AZT is the only currently approved agent for the primary therapy of HIV related disease. Resistance to this agent has recently been reported in patients receiving the drug for more than 6 months. However, the clinical significance, the mechanisms and factors relating to the emergence of resistant HIV strains remains unknown. This phenomenon suggests that the development of AZT resistance may, in part, explain subsequent clinical deterioration. In this project we propose to determine the frequency and patterns of emergence of AZT resistant HIV from patients with HIV disease who are on AZT therapy and to evaluate resistance to other antiviral compounds. To accomplish this goal, 100-120 patients will be examined to determine if combination therapy with antivirals administered simultaneously or sequentially affects the emergence of HIV resistant strains, and to determine which combinations maximally inhibit the development of resistance. HIV from patients will be isolated by co-cultivation with normal PBLs, and the sensitivity to AZT and/or other compounds will be evaluated prior to initiation of therapy and at 6 monthly intervals thereafter. The relationship of the development of resistance to the virus burden of the patient (serum P24Ag), and markers of the immune response in peripheral blood (CD4:CD8, serum beta 2-microglobulin, lymphocyte transformation, and interferon-gamma production to specific and non-specific antigens) will also be evaluated. The clinical relevance of the development of HIV drug resistance will be pursued by monitoring and assessing changes in neurobehavioral testing, the frequency of development of opportunistic infections, and changes in weight and other clinical parameters of the study patients. Understanding the natural history of development of resistance should assist in designing changes in the administration of existing therapeutic agents and help identify the novel therapeutic regimens to minimize the emergence of such resistant strains. The development of this information could directly affect patient care practices and outcome.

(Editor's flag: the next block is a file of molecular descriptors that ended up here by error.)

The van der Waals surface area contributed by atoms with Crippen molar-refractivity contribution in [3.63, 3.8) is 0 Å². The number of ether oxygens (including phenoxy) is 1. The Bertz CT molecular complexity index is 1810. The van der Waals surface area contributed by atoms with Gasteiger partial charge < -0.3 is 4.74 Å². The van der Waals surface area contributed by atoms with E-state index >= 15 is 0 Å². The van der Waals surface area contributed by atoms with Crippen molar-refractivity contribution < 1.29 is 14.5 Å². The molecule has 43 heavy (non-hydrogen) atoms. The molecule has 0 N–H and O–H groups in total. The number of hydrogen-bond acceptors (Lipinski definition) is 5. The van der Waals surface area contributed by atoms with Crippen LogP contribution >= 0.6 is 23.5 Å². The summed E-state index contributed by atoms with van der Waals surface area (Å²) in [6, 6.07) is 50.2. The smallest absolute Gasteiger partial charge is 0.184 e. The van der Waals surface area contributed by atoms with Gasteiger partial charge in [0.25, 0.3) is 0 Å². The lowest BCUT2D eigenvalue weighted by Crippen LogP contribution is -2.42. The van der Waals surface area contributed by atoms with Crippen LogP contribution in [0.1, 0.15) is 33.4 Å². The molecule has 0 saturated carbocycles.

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University of Texas Medical Br Galveston
United States
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